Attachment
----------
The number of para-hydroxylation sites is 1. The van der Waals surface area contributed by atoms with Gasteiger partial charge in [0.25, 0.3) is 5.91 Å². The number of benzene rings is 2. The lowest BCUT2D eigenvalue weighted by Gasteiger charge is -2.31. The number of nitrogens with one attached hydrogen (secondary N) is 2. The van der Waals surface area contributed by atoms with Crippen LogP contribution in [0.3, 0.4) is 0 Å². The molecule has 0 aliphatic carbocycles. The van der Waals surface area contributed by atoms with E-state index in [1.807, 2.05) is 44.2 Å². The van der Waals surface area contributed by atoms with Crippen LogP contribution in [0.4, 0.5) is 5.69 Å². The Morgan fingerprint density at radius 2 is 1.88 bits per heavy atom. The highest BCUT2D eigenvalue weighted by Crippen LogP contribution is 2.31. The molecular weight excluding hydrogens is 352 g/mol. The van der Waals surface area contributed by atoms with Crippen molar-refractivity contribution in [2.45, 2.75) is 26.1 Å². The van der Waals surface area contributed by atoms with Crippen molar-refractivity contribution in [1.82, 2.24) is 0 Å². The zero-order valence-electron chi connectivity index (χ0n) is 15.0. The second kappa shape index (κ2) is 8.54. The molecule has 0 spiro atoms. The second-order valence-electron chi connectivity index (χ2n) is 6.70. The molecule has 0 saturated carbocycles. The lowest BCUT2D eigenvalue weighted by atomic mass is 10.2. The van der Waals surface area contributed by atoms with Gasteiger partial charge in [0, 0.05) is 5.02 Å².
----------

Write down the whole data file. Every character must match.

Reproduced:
The number of para-hydroxylation sites is 1. The van der Waals surface area contributed by atoms with Gasteiger partial charge in [0.25, 0.3) is 5.91 Å². The number of benzene rings is 2. The lowest BCUT2D eigenvalue weighted by Gasteiger charge is -2.31. The number of nitrogens with one attached hydrogen (secondary N) is 2. The van der Waals surface area contributed by atoms with Crippen LogP contribution in [0.3, 0.4) is 0 Å². The molecule has 0 aliphatic carbocycles. The van der Waals surface area contributed by atoms with E-state index in [1.807, 2.05) is 44.2 Å². The van der Waals surface area contributed by atoms with Crippen LogP contribution in [0.4, 0.5) is 5.69 Å². The Morgan fingerprint density at radius 2 is 1.88 bits per heavy atom. The highest BCUT2D eigenvalue weighted by Crippen LogP contribution is 2.31. The molecular weight excluding hydrogens is 352 g/mol. The van der Waals surface area contributed by atoms with Crippen molar-refractivity contribution in [2.45, 2.75) is 26.1 Å². The van der Waals surface area contributed by atoms with Crippen molar-refractivity contribution in [1.82, 2.24) is 0 Å². The zero-order valence-electron chi connectivity index (χ0n) is 15.0. The second kappa shape index (κ2) is 8.54. The molecule has 0 spiro atoms. The second-order valence-electron chi connectivity index (χ2n) is 6.70. The molecule has 0 saturated carbocycles. The lowest BCUT2D eigenvalue weighted by atomic mass is 10.2. The van der Waals surface area contributed by atoms with Gasteiger partial charge in [0, 0.05) is 5.02 Å².